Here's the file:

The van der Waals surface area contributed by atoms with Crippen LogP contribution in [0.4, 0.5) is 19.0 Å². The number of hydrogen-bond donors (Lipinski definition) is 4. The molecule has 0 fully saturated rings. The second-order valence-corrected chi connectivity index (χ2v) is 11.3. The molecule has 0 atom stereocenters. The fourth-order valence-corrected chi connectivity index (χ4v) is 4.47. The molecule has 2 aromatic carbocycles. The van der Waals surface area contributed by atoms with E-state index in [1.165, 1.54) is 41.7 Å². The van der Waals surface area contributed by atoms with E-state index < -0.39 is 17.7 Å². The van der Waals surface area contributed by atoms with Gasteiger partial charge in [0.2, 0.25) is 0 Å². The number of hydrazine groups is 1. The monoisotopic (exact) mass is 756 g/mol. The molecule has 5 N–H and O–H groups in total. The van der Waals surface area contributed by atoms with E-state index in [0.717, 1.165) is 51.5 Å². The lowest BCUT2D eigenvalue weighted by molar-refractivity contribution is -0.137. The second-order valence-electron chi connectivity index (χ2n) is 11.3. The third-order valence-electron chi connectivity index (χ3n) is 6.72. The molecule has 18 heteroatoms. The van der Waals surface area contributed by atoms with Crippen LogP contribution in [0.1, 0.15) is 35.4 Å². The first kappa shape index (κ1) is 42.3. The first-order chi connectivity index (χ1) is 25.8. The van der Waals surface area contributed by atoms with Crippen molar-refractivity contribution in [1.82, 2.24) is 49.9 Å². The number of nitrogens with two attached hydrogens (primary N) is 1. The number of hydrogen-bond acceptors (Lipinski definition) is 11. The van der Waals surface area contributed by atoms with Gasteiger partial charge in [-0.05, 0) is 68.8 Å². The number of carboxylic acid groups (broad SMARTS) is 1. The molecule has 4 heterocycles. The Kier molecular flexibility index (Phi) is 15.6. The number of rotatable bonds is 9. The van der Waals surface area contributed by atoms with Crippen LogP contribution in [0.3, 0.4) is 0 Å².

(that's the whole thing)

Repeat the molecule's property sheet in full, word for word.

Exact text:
The van der Waals surface area contributed by atoms with Crippen LogP contribution in [0.4, 0.5) is 19.0 Å². The number of hydrogen-bond donors (Lipinski definition) is 4. The molecule has 0 fully saturated rings. The second-order valence-corrected chi connectivity index (χ2v) is 11.3. The molecule has 0 atom stereocenters. The fourth-order valence-corrected chi connectivity index (χ4v) is 4.47. The molecule has 2 aromatic carbocycles. The van der Waals surface area contributed by atoms with E-state index in [1.165, 1.54) is 41.7 Å². The van der Waals surface area contributed by atoms with E-state index < -0.39 is 17.7 Å². The van der Waals surface area contributed by atoms with Gasteiger partial charge in [0.2, 0.25) is 0 Å². The number of hydrazine groups is 1. The monoisotopic (exact) mass is 756 g/mol. The molecule has 5 N–H and O–H groups in total. The van der Waals surface area contributed by atoms with E-state index in [0.717, 1.165) is 51.5 Å². The lowest BCUT2D eigenvalue weighted by molar-refractivity contribution is -0.137. The second-order valence-electron chi connectivity index (χ2n) is 11.3. The third-order valence-electron chi connectivity index (χ3n) is 6.72. The molecule has 18 heteroatoms. The van der Waals surface area contributed by atoms with Crippen LogP contribution in [0.1, 0.15) is 35.4 Å². The first kappa shape index (κ1) is 42.3. The first-order chi connectivity index (χ1) is 25.8. The van der Waals surface area contributed by atoms with Crippen molar-refractivity contribution in [1.82, 2.24) is 49.9 Å². The number of nitrogens with two attached hydrogens (primary N) is 1. The number of hydrogen-bond acceptors (Lipinski definition) is 11. The van der Waals surface area contributed by atoms with Gasteiger partial charge in [-0.05, 0) is 68.8 Å². The number of carboxylic acid groups (broad SMARTS) is 1. The molecule has 4 heterocycles. The Kier molecular flexibility index (Phi) is 15.6. The number of rotatable bonds is 9. The van der Waals surface area contributed by atoms with Crippen LogP contribution in [0.3, 0.4) is 0 Å².